VIERA, Fla. -- Brevard Public Schools is receiving $1.7 million from the state to address mental health issues for students.

  • Goal for new hires is to identify troubled students
  • Board member says it will be challenge for students to speak up
  • Board discusses armed security, resource officer at each school

On Tuesday, the school board signed off at a meeting in Viera Tuesday morning on a plan that would allocate that money to hiring new social workers and psychologists.

The money is from the Marjory Stoneman Douglas School Safety Act, approved by the state legislature following the deadly school shooting in south Florida.

Brevard school leaders plan on hiring 16 more social workers, five instructional assistants to aid counselors, and four more school psychologists.

The goal is to identify and help troubled students before it is too late.

"With the current budget, we're going to do as much as we can to support students," said school board member Andy Ziegler, "but the other thing that we have to realize is students are going to have to come and speak up or someone is going to have to identify them and that's a challenge."

A mother of two young boys, 6-year-old Gunner and 4-year-old Barrett, is glad that people are finally focusing on mental health.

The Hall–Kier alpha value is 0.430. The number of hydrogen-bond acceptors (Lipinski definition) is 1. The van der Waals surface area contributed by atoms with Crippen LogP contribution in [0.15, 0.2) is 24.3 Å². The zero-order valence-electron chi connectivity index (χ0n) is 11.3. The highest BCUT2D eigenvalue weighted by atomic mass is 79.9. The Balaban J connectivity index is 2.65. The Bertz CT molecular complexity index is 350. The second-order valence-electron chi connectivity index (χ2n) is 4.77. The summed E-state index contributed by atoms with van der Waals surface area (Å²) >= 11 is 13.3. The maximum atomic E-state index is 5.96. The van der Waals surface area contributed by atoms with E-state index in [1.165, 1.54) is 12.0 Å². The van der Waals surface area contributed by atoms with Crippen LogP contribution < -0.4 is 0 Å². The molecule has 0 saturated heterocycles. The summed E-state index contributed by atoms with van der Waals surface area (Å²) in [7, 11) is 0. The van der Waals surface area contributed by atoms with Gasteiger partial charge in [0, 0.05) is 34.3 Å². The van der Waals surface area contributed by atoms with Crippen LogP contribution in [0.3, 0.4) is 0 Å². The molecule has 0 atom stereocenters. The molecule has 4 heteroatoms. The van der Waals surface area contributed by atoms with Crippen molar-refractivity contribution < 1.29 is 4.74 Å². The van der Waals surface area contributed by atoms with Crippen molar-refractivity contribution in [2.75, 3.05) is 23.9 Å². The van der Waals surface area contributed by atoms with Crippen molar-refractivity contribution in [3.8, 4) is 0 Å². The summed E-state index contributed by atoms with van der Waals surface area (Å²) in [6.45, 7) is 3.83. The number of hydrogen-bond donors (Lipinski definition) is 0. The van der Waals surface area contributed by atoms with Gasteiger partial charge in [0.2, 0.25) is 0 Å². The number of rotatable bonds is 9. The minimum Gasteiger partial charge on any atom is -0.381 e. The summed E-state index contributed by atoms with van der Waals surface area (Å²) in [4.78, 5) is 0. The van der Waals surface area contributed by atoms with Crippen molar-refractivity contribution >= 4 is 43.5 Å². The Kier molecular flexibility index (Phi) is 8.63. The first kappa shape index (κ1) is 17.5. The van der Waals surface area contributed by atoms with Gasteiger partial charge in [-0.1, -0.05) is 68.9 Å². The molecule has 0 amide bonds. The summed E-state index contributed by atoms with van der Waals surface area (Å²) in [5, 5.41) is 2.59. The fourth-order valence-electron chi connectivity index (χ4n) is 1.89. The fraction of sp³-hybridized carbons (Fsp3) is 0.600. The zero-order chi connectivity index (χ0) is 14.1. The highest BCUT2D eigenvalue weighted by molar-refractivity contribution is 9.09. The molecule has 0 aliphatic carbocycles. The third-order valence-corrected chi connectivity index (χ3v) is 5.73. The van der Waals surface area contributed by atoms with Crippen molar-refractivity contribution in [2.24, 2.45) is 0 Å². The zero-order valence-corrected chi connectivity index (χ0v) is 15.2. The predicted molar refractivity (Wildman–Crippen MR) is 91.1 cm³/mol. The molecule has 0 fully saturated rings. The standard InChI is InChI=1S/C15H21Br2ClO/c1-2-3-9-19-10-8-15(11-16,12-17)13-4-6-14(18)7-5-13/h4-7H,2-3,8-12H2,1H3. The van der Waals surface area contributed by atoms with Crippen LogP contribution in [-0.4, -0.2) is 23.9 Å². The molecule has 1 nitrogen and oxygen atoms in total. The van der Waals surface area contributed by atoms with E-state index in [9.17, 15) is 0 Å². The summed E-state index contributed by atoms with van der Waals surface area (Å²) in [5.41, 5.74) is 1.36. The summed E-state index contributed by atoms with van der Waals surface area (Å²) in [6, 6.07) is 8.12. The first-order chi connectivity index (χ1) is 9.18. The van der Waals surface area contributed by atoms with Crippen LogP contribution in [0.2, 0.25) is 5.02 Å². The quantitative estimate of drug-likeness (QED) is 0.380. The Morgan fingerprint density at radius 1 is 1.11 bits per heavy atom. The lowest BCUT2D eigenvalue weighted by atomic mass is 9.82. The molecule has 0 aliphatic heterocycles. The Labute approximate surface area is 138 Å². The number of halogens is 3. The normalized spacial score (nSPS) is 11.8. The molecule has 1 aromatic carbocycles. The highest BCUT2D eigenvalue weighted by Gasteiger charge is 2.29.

It showed when the school board voted 5-0 to continue passing the consent item along.

“When children are troubled, they don’t speak up. It good people in schools will be able to recognize the signs and give them the help they need," the Brevard mom said.

Brevard Public Schools officials explain their students were already pushing for mental health wellness in their classrooms.

“A month before the parkland shooting, Brevard schools help our student government get on a bus and go to Tallahassee. They asked for more mental health spending, which eventually made it into Parkland legislation," said Matt Reed, Assistant Superintendent.

Brevard Schools says prevention is the new focus.

“This is to prevent them from becoming active shooters, suicide and prevent them from becoming drug addicts," Reed said. 

Also on the agenda for Tuesday's meeting was an update on the school's other security measures.

Brevard Public Schools plan to have both a school resource officer and armed security specialist in each of the district's 82 schools.

Brevard's proposed plan requires board approval prior to submission to the Florida Commissioner of Education by Aug. 1.

Spectrum News Reporter Krystel Knowles contributed to this story.